The Polls: Public Attitudes toward the First Lady

By Cohen, Jeffrey E. | Presidential Studies Quarterly, June 2000 | Go to article overview

The Polls: Public Attitudes toward the First Lady


Cohen, Jeffrey E., Presidential Studies Quarterly


The institutionalization of the presidency suggests that we need to view the presidency as a collective enterprise and not only from the perspective of the person in office. Among the many consequences of institutionalization of the office has been the expansion of public expectations of the president and the office (Wayne 1982). Coupling the institutional development of the executive office with public expectations suggests the need to look at public evaluations of those associated with the office, like the First Lady, the vice president, and high-level presidential staff and executive officers, to determine what linkage, if any, exists between these other executive personnel and the president in the public mind. The logic of institutionalization suggests that presidents have allowed and fostered the institutional development of these offices because they provide some political, popular, and/or policy-making benefit to the president.

Since our interest here is with the public aspect of that question, we ask whether popular First Ladies (or vice presidents) reflect well on the president to the public. That is, does a popular First Lady lift a president's popularity, and perhaps more critically, does an unpopular First Lady (or vice president) harm a president's standing with the public? If not, perhaps we need to rethink our theories about why presidents have allowed and pushed for the institutional development of these attached executive offices.

In this regard, the appearance of an activist First Lady like Hillary Clinton is not merely an expression of her own personal and feminist orientations but also may relate to the ongoing development of the office of the presidency. Hillary Clinton has been a controversial First Lady not only because some people object to her policy activism and politically charged manner but also because at times she may have been a political liability and at other times a political asset to her husband. It is easy to illustrate her controversial image to the public. An October 1999 poll conducted by Columbia Broadcasting System (CBS) News found that 34 percent of respondents thought that she had too much influence on the decisions Bill Clinton makes, compared with only 10 percent who suggested that she had too little influence (47 percent thought she had the right amount of influence).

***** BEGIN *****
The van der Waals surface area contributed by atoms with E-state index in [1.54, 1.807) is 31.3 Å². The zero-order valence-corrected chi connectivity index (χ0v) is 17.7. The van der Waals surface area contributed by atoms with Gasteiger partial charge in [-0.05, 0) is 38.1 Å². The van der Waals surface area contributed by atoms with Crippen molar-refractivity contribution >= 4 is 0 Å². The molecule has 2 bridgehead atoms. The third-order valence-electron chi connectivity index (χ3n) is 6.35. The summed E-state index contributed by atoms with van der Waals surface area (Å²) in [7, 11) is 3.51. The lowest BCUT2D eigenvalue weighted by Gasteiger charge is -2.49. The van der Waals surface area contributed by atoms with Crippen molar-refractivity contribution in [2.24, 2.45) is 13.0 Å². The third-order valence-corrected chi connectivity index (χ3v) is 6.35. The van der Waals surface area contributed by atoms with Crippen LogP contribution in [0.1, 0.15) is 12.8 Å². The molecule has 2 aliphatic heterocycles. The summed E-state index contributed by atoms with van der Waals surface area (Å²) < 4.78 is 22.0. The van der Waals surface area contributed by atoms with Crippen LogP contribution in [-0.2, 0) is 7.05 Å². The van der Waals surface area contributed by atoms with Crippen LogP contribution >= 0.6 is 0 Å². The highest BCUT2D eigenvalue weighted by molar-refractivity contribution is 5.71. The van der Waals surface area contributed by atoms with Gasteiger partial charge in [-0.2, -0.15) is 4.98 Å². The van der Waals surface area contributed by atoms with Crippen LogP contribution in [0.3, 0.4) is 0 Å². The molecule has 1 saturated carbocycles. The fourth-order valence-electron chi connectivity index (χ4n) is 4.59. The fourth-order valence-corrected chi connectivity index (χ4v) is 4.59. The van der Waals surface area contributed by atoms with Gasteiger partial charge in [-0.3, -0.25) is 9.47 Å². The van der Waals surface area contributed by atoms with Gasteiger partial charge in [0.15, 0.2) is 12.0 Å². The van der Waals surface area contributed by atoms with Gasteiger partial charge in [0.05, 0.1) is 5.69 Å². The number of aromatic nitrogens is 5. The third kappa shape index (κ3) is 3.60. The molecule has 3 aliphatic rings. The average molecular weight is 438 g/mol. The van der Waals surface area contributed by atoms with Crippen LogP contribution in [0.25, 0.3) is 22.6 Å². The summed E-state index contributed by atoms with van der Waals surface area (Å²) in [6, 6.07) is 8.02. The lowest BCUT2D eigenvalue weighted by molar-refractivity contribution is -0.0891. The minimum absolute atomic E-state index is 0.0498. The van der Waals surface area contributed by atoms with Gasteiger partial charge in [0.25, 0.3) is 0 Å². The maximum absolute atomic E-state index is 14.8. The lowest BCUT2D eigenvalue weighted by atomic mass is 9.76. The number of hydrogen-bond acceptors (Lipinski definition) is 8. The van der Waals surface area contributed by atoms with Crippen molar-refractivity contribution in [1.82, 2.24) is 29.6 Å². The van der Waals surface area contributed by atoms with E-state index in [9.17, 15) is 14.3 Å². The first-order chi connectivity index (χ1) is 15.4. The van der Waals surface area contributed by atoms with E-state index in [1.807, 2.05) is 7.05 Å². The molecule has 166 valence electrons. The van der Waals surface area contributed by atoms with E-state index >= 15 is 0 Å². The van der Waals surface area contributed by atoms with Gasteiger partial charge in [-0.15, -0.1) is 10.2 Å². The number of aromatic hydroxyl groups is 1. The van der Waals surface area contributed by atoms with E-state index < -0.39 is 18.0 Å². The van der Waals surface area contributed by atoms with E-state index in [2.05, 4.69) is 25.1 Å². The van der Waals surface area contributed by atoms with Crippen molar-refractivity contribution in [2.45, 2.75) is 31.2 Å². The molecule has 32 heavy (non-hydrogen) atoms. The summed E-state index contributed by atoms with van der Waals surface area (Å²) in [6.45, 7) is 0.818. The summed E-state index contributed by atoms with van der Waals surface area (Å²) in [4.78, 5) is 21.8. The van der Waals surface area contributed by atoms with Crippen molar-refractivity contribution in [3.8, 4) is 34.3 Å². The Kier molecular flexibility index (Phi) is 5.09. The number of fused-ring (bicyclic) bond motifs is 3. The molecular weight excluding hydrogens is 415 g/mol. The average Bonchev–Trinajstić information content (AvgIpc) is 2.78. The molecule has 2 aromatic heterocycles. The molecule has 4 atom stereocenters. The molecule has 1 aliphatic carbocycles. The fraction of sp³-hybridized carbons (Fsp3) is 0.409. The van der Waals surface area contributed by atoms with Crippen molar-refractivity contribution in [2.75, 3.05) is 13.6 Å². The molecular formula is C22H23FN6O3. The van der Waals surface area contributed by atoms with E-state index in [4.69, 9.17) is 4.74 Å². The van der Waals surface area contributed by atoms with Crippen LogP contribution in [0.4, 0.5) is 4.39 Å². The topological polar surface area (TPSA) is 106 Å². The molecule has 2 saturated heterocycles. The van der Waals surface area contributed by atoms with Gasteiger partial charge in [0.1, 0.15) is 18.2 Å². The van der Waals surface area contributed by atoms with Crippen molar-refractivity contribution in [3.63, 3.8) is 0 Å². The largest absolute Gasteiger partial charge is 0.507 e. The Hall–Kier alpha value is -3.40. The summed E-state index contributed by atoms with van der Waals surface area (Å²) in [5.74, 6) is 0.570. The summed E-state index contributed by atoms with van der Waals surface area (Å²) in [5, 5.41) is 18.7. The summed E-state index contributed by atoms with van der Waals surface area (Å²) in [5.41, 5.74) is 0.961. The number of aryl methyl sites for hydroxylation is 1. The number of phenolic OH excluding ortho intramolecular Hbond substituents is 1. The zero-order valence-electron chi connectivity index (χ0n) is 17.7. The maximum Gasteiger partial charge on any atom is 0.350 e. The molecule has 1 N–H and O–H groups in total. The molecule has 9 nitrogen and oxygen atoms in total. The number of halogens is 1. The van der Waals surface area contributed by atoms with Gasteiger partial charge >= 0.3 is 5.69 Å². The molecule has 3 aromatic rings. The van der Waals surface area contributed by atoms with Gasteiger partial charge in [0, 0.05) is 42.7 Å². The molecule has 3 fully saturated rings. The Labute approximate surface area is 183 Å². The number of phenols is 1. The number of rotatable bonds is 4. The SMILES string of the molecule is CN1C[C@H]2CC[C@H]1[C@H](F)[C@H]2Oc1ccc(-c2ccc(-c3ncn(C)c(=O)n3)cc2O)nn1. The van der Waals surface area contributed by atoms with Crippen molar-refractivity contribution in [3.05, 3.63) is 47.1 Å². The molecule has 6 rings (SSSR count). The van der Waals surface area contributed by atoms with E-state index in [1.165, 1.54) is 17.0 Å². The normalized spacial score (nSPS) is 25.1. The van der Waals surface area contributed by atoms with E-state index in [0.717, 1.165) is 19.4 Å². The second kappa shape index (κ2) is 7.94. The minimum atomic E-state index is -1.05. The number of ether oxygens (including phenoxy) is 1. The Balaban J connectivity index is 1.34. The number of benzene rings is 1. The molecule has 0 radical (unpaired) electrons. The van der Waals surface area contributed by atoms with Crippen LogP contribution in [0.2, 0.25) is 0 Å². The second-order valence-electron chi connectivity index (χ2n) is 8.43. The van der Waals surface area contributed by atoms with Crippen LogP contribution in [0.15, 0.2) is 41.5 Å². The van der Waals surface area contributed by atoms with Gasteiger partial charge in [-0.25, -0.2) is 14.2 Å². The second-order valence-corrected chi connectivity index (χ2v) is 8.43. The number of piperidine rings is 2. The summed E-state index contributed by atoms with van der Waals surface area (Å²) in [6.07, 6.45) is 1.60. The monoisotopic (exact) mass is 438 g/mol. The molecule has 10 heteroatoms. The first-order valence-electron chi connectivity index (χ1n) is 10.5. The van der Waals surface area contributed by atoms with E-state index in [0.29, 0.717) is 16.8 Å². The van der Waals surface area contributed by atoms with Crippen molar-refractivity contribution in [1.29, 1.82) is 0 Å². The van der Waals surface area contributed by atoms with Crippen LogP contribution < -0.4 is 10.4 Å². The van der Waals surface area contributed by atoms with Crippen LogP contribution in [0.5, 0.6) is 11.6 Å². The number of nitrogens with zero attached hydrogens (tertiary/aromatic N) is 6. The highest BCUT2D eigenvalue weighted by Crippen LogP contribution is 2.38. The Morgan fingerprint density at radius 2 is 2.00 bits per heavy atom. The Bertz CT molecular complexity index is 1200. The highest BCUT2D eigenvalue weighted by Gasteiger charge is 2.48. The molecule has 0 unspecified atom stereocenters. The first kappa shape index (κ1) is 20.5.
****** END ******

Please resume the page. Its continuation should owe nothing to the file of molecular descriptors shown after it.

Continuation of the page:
One can suggest, for instance, that the failure of the health care reform effort in 1995, of which she was singled out for much of the blame, may be one example of her being a liability to the president. Bill Clinton's polls declined during that period. Similarly, the Vince Foster suicide and the Whitewater dealings seemed to point an accusing finger at the First Lady, enough so that she was brought before a grand jury for questioning in January 1996. We can ask, Did the way that the public viewed Hillary Clinton and her participation during these events and periods contribute independently to the president's poll declines? In contrast, during the Monica Lewinsky scandal and impeachment proceedings of 1998 and early 1999, Hillary Clinton's public stock seemed to have risen because of her decision to stand by her husband and the view that she was harmed by his behavior. During that time period, Bill Clinton's job approval polls did not fall, as one might expect, but even seemed to have risen. Did the public view of Mrs. Clinton during this year of turmoil help boost or undergird the president's polls? The logic of the institutional development of the First Lady's offices suggests just such possibilities.

However, it is also possible that public attitudes toward Bill Clinton drove public orientations toward Mrs. Clinton or that public views of both of these personalities were not linked other than by the coincidence of circumstance. Because of her high visibility and activism on both the policy and political fronts, Mrs. Clinton stands as a good case to test these notions of the institutional development of the presidency and its associated executive offices. …

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